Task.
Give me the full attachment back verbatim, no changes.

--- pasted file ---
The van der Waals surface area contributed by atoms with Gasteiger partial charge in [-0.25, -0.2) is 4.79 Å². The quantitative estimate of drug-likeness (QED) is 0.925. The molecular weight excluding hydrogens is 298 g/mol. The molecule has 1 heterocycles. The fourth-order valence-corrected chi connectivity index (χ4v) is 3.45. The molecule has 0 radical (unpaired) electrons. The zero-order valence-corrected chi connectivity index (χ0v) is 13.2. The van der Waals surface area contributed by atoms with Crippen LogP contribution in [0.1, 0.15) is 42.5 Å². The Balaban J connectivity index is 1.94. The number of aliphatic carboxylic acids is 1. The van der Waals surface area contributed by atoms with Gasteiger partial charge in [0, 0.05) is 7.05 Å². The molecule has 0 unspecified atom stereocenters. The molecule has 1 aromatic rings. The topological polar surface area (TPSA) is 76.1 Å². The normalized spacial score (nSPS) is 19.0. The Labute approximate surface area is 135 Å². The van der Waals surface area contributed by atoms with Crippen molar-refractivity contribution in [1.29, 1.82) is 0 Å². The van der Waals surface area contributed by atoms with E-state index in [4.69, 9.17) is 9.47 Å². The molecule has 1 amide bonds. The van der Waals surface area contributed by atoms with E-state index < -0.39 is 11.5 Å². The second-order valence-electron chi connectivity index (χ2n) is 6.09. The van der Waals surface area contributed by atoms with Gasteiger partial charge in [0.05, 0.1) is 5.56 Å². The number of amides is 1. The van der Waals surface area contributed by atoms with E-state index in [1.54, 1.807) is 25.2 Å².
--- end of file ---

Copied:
The van der Waals surface area contributed by atoms with Gasteiger partial charge in [-0.25, -0.2) is 4.79 Å². The quantitative estimate of drug-likeness (QED) is 0.925. The molecular weight excluding hydrogens is 298 g/mol. The molecule has 1 heterocycles. The fourth-order valence-corrected chi connectivity index (χ4v) is 3.45. The molecule has 0 radical (unpaired) electrons. The zero-order valence-corrected chi connectivity index (χ0v) is 13.2. The van der Waals surface area contributed by atoms with Crippen LogP contribution in [0.1, 0.15) is 42.5 Å². The Balaban J connectivity index is 1.94. The number of aliphatic carboxylic acids is 1. The van der Waals surface area contributed by atoms with Gasteiger partial charge in [0, 0.05) is 7.05 Å². The molecule has 0 unspecified atom stereocenters. The molecule has 1 aromatic rings. The topological polar surface area (TPSA) is 76.1 Å². The normalized spacial score (nSPS) is 19.0. The Labute approximate surface area is 135 Å². The van der Waals surface area contributed by atoms with Crippen molar-refractivity contribution in [1.29, 1.82) is 0 Å². The van der Waals surface area contributed by atoms with E-state index in [4.69, 9.17) is 9.47 Å². The molecule has 1 amide bonds. The van der Waals surface area contributed by atoms with E-state index < -0.39 is 11.5 Å². The second-order valence-electron chi connectivity index (χ2n) is 6.09. The van der Waals surface area contributed by atoms with Gasteiger partial charge in [0.05, 0.1) is 5.56 Å². The number of amides is 1. The van der Waals surface area contributed by atoms with E-state index in [1.54, 1.807) is 25.2 Å².